Television news in general, and local news in particular has remained pretty much static for the past 50 years or so.
Take a look at early broadcasts of Walter Cronkite and The CBS Evening News and it is not all that different from what you see today on both local and network news - a person at a desk reading copy and throwing to a tape story.
When it comes to the field pieces themselve, they also all pretty much look the same, no matter what network or station, no matter what year. A talking head, a few soundbites, some b-roll, a lot of narration, a stand up and a close.
This architecture of visual journalism may have been the best that anyone could do 40 years ago, when cameras were big heavy things that require another person to drag them around, but frankly, these kinds of pieces no longer resonate with viewers.
They no longer resonate becasue the same people who are watching your news programs are also watching Netflix and Amazon and HBO, among other things, and they have an expectation of a standard of 'storytelling' that news packages just don't deliver.
There is no reason for this.
We have just completed a 3-week cycle of intensive VJ bootcamps in Los Angeles with the folks from Spectrum who will be the production and management staff of SoCal1, the NY1 for LA.
The station (and a projected 9 other stations across the US) are going to be 100% VJ (Or MMJ, as they call them). This is a radical commitment with the potential for a vastly different kind of television news.
In the past, when we have worked with stations, particulary in the US, to take them into the world of VJ (or MMJ or MoJo), they have generally looked up this as a mostly cost-cutting exercise (which it is) and in the end have used the small gear and the tech to continue to produce the kinds of packages that they always did - just with fewer people.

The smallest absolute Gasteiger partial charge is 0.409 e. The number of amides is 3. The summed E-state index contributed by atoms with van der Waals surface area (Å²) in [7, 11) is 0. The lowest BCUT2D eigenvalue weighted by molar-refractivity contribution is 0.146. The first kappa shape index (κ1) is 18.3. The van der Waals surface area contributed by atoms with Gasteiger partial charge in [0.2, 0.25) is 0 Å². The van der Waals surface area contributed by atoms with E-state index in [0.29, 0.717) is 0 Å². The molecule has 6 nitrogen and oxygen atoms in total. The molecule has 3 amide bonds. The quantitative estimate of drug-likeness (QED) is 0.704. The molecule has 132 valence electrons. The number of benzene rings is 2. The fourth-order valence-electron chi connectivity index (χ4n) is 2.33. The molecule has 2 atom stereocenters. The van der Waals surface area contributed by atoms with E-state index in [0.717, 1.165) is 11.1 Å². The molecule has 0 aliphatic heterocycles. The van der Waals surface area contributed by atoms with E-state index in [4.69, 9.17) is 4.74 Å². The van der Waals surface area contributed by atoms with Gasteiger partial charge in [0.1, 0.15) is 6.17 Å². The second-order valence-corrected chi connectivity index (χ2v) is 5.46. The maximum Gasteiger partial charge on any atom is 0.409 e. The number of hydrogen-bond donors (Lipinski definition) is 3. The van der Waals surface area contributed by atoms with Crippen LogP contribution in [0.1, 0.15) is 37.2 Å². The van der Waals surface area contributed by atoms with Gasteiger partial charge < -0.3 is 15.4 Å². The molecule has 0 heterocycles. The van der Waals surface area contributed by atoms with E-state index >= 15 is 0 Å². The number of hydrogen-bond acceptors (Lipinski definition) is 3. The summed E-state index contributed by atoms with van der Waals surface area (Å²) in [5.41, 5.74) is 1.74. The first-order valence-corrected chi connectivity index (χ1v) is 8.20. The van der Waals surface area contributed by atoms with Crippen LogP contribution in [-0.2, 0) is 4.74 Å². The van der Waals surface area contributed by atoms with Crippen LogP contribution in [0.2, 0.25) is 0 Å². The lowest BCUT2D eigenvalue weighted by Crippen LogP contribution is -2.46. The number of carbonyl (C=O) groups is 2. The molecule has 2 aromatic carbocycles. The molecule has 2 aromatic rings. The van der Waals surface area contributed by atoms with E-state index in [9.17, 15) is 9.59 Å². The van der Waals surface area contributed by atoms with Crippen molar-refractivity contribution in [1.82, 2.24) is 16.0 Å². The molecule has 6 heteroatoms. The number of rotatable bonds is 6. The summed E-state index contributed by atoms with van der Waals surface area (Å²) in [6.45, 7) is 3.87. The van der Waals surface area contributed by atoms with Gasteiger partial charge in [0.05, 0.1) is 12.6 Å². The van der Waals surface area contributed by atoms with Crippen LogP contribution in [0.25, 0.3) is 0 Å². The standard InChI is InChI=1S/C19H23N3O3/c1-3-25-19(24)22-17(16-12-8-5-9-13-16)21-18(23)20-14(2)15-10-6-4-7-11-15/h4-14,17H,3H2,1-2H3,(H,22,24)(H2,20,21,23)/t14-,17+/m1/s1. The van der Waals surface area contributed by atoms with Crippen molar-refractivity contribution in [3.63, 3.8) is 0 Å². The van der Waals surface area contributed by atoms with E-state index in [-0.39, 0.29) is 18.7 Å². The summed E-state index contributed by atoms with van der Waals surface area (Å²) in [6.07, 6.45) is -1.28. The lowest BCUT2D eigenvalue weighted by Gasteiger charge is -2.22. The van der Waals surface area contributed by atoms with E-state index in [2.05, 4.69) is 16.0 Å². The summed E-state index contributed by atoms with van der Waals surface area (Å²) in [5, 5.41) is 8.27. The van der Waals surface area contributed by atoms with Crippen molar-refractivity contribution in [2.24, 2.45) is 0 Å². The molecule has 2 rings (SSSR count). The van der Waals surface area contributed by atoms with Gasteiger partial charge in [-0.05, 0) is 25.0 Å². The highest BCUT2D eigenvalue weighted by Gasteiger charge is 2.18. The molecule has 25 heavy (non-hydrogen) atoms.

To our thinking, this has always been a missed opportunity. As the arrival of the Leica in the 1930's launched an explosion of a new kind of photo journalism, we always felt that the transition to small hand-held video cameras (and now phones) offered the opportunity to transform the look and fabric of TV news.
Now, at SoCal1, we feel we have achieved that.
What we did was incorporate classic Hollywood storyteling and shooting and editing techniques to excellent journalism: character driven stories with clear cut plots, arcs of stories, resolution, intimacy in shooting, editing and story-telling and so on.
The results have been nothing short of revolutionary. (And as soon as Charter releases the pieces to us - we don't want to pre-broadcast!), we will show you exaclty what we mean.
in the meantime, take a look at this:
This was a piece that one of our VJs from The BBC produced during a bootcamp in the UK. It was an early incorporation of this approach - shot by one person in one day. Note how powerful this is as a 'film' and yet it is a news piece. In an era in which the 'opoid crisis' is upon us, it it seems rather timely.
Take a look.